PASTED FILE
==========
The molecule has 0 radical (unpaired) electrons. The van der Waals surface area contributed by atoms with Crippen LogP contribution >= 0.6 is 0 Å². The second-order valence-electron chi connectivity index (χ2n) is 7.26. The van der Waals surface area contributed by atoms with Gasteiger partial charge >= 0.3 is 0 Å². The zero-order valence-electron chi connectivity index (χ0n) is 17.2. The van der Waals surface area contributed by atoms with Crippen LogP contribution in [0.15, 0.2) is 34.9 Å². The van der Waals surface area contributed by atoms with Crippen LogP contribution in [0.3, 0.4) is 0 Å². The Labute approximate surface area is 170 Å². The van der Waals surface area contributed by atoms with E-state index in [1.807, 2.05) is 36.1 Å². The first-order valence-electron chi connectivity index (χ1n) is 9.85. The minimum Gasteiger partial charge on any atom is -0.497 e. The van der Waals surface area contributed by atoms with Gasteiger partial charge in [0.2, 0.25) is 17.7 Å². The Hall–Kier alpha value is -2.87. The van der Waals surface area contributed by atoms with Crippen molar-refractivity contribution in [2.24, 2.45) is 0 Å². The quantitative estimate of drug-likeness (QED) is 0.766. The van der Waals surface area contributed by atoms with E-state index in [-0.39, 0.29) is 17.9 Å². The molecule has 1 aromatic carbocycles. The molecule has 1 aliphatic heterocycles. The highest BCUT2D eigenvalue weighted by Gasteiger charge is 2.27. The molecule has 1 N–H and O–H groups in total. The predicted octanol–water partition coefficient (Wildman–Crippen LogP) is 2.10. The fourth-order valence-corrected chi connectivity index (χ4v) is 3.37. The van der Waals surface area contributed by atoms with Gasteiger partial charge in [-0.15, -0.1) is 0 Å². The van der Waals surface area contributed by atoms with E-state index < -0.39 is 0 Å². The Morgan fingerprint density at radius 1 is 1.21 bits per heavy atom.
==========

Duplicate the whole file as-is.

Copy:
The molecule has 0 radical (unpaired) electrons. The van der Waals surface area contributed by atoms with Crippen LogP contribution >= 0.6 is 0 Å². The second-order valence-electron chi connectivity index (χ2n) is 7.26. The van der Waals surface area contributed by atoms with Gasteiger partial charge >= 0.3 is 0 Å². The zero-order valence-electron chi connectivity index (χ0n) is 17.2. The van der Waals surface area contributed by atoms with Crippen LogP contribution in [0.15, 0.2) is 34.9 Å². The van der Waals surface area contributed by atoms with Crippen LogP contribution in [0.3, 0.4) is 0 Å². The Labute approximate surface area is 170 Å². The van der Waals surface area contributed by atoms with E-state index in [1.807, 2.05) is 36.1 Å². The first-order valence-electron chi connectivity index (χ1n) is 9.85. The minimum Gasteiger partial charge on any atom is -0.497 e. The van der Waals surface area contributed by atoms with Gasteiger partial charge in [0.2, 0.25) is 17.7 Å². The Hall–Kier alpha value is -2.87. The van der Waals surface area contributed by atoms with Crippen molar-refractivity contribution in [2.24, 2.45) is 0 Å². The quantitative estimate of drug-likeness (QED) is 0.766. The van der Waals surface area contributed by atoms with E-state index in [-0.39, 0.29) is 17.9 Å². The molecule has 1 aromatic carbocycles. The molecule has 1 aliphatic heterocycles. The highest BCUT2D eigenvalue weighted by Gasteiger charge is 2.27. The molecule has 1 N–H and O–H groups in total. The predicted octanol–water partition coefficient (Wildman–Crippen LogP) is 2.10. The fourth-order valence-corrected chi connectivity index (χ4v) is 3.37. The van der Waals surface area contributed by atoms with Gasteiger partial charge in [-0.15, -0.1) is 0 Å². The van der Waals surface area contributed by atoms with E-state index < -0.39 is 0 Å². The Morgan fingerprint density at radius 1 is 1.21 bits per heavy atom.